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Deep-see shrimp: can eyeless shrimp see jets of hot water spouting from the ocean floor?

DEEP-SEE SHRIMP

The term "jumbo shrimp" has always tickled oxymoron-lovers. But scientists are chuckling at a new morsel of shrimp humor -- the name Rimicaris exoculata.

In 1985, when researchers discovered these shrimp swarming around deep-sea geysers of superheated water, they named the species exoculata, meaning "without eyes." It seemed a fair and accurate title for a shrimp that lacked the eyestalks and corneas other shrimp use for vision.

But in the Feb. 2 NATURE, marine biologist Cindy Van Dover from the Woods Hole (Mass.) Oceanographic Institution and her colleagues report that the eyeless R. exoculata does indeed have eyes. For some reason, the forces of evolution have granted this shrimp a pair of unusual visual organs located on the animal's back instead of in the normal position on stalks in front. Perhaps even more intriguing, the quest to explain the purpose of these peepers has led oceanographers to discover extremely dim light at the bottom of the ocean -- coming from hot-water vents on the seafloor.

Now a small but provocative debate is raging concerning whether R. exoculatahs bizarre ocular organs actually look at this light, or instead serve to detect some other source of light under the waves that has yet to catch the eyes of scientists.

The story of R. exoculata's eyes began three years ago when Van Dover, a biology graduate student at Woods Hole, obtained some specimens of the shrimp in order to study their diet. Several months before, scientists had discovered and collected these animals around underwater geysers that sporadically dot the surface of the mid-Atlantic ridge at depths of about 3.5 kilometers. Called black smokers, these formations are sulfide chimneys that continuously shoot out black clouds of 350[deg.]C (about 660[deg.]F) water laden with dissolved sulfides and other minerals.

While studying the contents of the shrimp's stomachs, Van Dover began to focus on a strange patch located on the backs of the animals. This patch was hardly noticeable on the dead specimens that had been fixed in preservatives or frozen for lab study. But in videotapes of the live animals in their natural habitat, taken from the deep submersible Alvin, the patches were reflective. The submarine's lights glinted off them as car headlights might set a cat's eyes aglow.

When Van Dover took a closer look at one of the specimens, she saw that the reflective patches seen on video were actually two lobe-shaped structures sitting underneath a thin, transparent layer of carapace, or shell-type material. A dissection showed that these lobes hooked into the shrimp's brain via a bundle of neurons that looked suspiciously like an optic nerve. She wondered: Could this be an eye?

Like an avalanche triggered by one falling rock, Van Dover's initial musings two years ago have since bounced through the fields of biology, chemistry, physics, geology and several other scientific disciplines.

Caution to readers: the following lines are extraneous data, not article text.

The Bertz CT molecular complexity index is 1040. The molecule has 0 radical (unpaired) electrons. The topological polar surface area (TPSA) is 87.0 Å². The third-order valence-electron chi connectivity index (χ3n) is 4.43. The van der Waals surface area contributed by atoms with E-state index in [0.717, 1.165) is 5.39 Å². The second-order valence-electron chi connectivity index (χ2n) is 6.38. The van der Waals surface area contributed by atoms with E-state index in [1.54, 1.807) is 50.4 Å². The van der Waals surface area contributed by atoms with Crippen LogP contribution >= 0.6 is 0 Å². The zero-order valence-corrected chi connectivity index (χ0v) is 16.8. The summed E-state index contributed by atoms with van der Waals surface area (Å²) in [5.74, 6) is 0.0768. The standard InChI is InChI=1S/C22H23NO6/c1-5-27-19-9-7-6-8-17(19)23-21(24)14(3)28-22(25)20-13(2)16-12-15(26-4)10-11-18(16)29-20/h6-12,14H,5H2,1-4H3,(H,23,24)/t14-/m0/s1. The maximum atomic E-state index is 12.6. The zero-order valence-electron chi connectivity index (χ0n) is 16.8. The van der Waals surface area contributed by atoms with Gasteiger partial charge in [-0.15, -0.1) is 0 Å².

"Once I started calling it an eye, then it became a matter of proving it was an eye," says Van Dover. She asked biochemist Ete Z. Szuts at Marine Biological Laboratory in Woods Hole to look for characteristic visual molecules in the lobes. Meanwhile, bioengineer Steven C. Chamberlain, a specialist in the structure of invertebrate eyes from Syracuse (N.Y.) University, examined the back organ to determine whether it was actually organized like eyes.

Chamberlain was able to detail the anatomy of the patch, but he could not pin down the function of this novel structure. "I wasn't willing to say it was a sensory organ; it could have been a gland," he says. Ultimately, it would be up to Szuts' lab to provide the key piece of proof that the organ must be a pair of eyes.

Szuts was looking for a visual pigment known as rhodopsin, which is the light-sensing molecule in all known types of eyes. Rhodopsin molecules are the switchboard in the eye, absorbing photons of visible light and initiating a neurologic message to the brain.

At the start, Szuts did not expect to find any rhodopsin when he ground up several of the organs for analysis. An animal's back just seemed to be the wrong place to put a pair of eyes. After all, he thought, other species of deep-sea shrimp have eyes in the normal place; some even live near the vents, although they are not nearly as numerous as R. exoculata.

Besides, even if the back patch turned out to be two visual organs, other problems would seem to hinder the detection of any pigment. Normally, biochemists need concentrated extracts from some 50 to 100 shrimp in order to detect any visual pigment molecules, says Szuts. But the number of available R. exoculata was limited, and he was dealing with extracts from five to 10 shrimp.

Szuts' skepticism turned to surprise when he found the "eyeless" shrimp did have rhodopsin. "It turns out R. exoculata has a visual pigment, and it has it in very large quantities -- at the very least five times more than the usual amount of pigment in other shrimp," he says. Because the bright lights of the submersible most likely damaged much of the pigment in the collected shrimp, Szuts believes the pigment he found must be only a small fraction of the amount the animal truly possesses.

With the identification of rhodopsin, Chamberlain took a new look at the patch. He showed that the surface of the lobes is made of specialized sensory cells. Organized in clusters of six, these cells are jammed together so that a single lobe might contain from 1,300 to 1,500 clusters. Rhodopsin molecules sit embedded within the folds of the sensory cell's outer membrane.

Chamberlain says these cells are unlike any he has seen in other marine invertebrates. Animals such as the horseshoe crab, which mates at night, and Bathynomus giganteus, a giant deep-sea cousin of the pillbug, have evolved eyes suited for a world of dim light. But the R. exoculata eye seems to be even more highly specialized, he says.